So above we can see the Cube.

So the cube is a symmetrical three-dimensional shape, either solid or hollow, contained by six equal squares. The cube is the only regular hexahedron and is one of the five Platonic solids. It has $6$ faces, $12$ edges, and $8$ vertices.

The cube is also a square parallelepiped, an equilateral cuboid and a right rhombohedron. It is a regular square prism in three orientations, and a trigonal trapezohedron in four orientations.

The cube is dual to the octahedron. It has cubical or octahedral symmetry.

The cube is the only convex polyhedron whose faces are all squares.

Cube has its length, breadth and height equal to each other.

Cube It has all its faces in a square shape. In a cube All the faces or sides have equal dimensions.

The plane angles of the cube are the right angle. Each of the faces meets the other four faces.

Each of the vertices meets the three faces and three edges. The edges opposite to each other are parallel.

Let $OABCDEFG$ be a cube with vertices as below,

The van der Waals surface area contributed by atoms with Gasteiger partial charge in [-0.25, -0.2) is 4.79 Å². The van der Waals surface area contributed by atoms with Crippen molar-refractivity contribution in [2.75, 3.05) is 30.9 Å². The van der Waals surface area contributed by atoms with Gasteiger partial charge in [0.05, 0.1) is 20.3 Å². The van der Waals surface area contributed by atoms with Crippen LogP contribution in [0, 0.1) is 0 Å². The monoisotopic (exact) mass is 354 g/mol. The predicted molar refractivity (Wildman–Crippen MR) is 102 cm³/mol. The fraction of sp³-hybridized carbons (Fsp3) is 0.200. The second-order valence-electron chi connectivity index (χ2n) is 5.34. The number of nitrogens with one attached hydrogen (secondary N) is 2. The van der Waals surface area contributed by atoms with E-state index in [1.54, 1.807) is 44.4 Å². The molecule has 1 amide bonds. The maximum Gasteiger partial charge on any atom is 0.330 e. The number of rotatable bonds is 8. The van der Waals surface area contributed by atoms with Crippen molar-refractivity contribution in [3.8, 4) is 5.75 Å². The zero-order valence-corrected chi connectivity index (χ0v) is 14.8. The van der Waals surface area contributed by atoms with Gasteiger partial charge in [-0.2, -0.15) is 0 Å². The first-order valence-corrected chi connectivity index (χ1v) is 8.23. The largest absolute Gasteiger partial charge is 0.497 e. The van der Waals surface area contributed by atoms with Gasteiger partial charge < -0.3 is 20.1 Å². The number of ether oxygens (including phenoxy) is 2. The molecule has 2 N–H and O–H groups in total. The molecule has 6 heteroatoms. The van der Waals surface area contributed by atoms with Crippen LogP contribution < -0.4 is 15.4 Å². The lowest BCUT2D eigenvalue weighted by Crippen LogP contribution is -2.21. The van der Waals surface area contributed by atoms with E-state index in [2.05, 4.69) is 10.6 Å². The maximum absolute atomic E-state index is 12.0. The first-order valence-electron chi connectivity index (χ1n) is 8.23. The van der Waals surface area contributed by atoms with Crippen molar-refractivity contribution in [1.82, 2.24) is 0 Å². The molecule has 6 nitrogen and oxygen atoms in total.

$O(0,0,0), A(a,0,0), B(a,a,0), C(0,a,0,), D(0,a,a), E(0,0,a), F(a,0,a), G(a,a,a)$

There are four diagonals of the cube: they are $OG,CF,AD$ and $BE$ for the cube.

Let us consider any two say $OG$ and $AD$,

We know that if $A({{x}_{1}},{{y}_{1}},{{z}_{1}})$ and $B({{x}_{2}},{{y}_{2}},{{z}_{2}})$ are two points in space then,

\[\overrightarrow{AB}=({{x}_{2}}-{{x}_{1}})i+({{y}_{2}}-{{y}_{1}})j+({{z}_{2}}-{{z}_{1}})k\]

$\overrightarrow{OG}=(a-0)i+(a-0)j+(a-0)k=ai+aj+ak$

And $\overrightarrow{AD}=(0-a)i+(a-0)j+(a-0)k=-ai+aj+ak$,

So therefore we get the modulus of $\overrightarrow{OG}$ and $\overrightarrow{AD}$,

$\left| \overrightarrow{OG} \right|=\sqrt{{{a}^{2}}+{{a}^{2}}+{{a}^{2}}}=a\sqrt{3}$and$\left| \overrightarrow{AD} \right|=\sqrt{{{(-a)}^{2}}+{{a}^{2}}+{{a}^{2}}}=a\sqrt{3}$